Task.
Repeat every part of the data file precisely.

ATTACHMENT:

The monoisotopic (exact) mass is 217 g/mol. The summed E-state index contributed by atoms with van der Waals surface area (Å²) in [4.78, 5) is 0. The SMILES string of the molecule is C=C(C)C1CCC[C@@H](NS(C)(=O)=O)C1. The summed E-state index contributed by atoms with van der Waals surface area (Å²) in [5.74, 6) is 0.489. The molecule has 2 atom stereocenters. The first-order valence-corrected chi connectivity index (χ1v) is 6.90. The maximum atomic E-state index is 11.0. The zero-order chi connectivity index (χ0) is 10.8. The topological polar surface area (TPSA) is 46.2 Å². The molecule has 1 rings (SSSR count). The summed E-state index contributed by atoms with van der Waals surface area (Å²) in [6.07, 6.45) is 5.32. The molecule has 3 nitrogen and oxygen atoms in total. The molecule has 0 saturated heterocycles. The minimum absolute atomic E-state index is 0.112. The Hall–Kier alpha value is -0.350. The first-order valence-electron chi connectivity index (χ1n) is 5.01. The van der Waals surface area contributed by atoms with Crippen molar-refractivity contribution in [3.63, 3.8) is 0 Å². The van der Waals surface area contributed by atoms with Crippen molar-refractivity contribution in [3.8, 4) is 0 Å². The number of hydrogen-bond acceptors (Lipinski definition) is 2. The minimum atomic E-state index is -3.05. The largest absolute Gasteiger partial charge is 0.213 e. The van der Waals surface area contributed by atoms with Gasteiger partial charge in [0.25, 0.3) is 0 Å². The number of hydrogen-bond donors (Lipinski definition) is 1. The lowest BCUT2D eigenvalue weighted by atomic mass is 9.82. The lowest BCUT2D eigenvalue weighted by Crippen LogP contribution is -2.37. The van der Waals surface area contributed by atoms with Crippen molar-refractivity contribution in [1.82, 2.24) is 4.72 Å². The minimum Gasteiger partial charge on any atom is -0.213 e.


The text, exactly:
The monoisotopic (exact) mass is 217 g/mol. The summed E-state index contributed by atoms with van der Waals surface area (Å²) in [4.78, 5) is 0. The SMILES string of the molecule is C=C(C)C1CCC[C@@H](NS(C)(=O)=O)C1. The summed E-state index contributed by atoms with van der Waals surface area (Å²) in [5.74, 6) is 0.489. The molecule has 2 atom stereocenters. The first-order valence-corrected chi connectivity index (χ1v) is 6.90. The maximum atomic E-state index is 11.0. The zero-order chi connectivity index (χ0) is 10.8. The topological polar surface area (TPSA) is 46.2 Å². The molecule has 1 rings (SSSR count). The summed E-state index contributed by atoms with van der Waals surface area (Å²) in [6.07, 6.45) is 5.32. The molecule has 3 nitrogen and oxygen atoms in total. The molecule has 0 saturated heterocycles. The minimum absolute atomic E-state index is 0.112. The Hall–Kier alpha value is -0.350. The first-order valence-electron chi connectivity index (χ1n) is 5.01. The van der Waals surface area contributed by atoms with Crippen molar-refractivity contribution in [3.63, 3.8) is 0 Å². The van der Waals surface area contributed by atoms with Crippen molar-refractivity contribution in [3.8, 4) is 0 Å². The number of hydrogen-bond acceptors (Lipinski definition) is 2. The minimum atomic E-state index is -3.05. The largest absolute Gasteiger partial charge is 0.213 e. The van der Waals surface area contributed by atoms with Gasteiger partial charge in [0.25, 0.3) is 0 Å². The number of hydrogen-bond donors (Lipinski definition) is 1. The lowest BCUT2D eigenvalue weighted by atomic mass is 9.82. The lowest BCUT2D eigenvalue weighted by Crippen LogP contribution is -2.37. The van der Waals surface area contributed by atoms with Crippen molar-refractivity contribution in [1.82, 2.24) is 4.72 Å². The minimum Gasteiger partial charge on any atom is -0.213 e.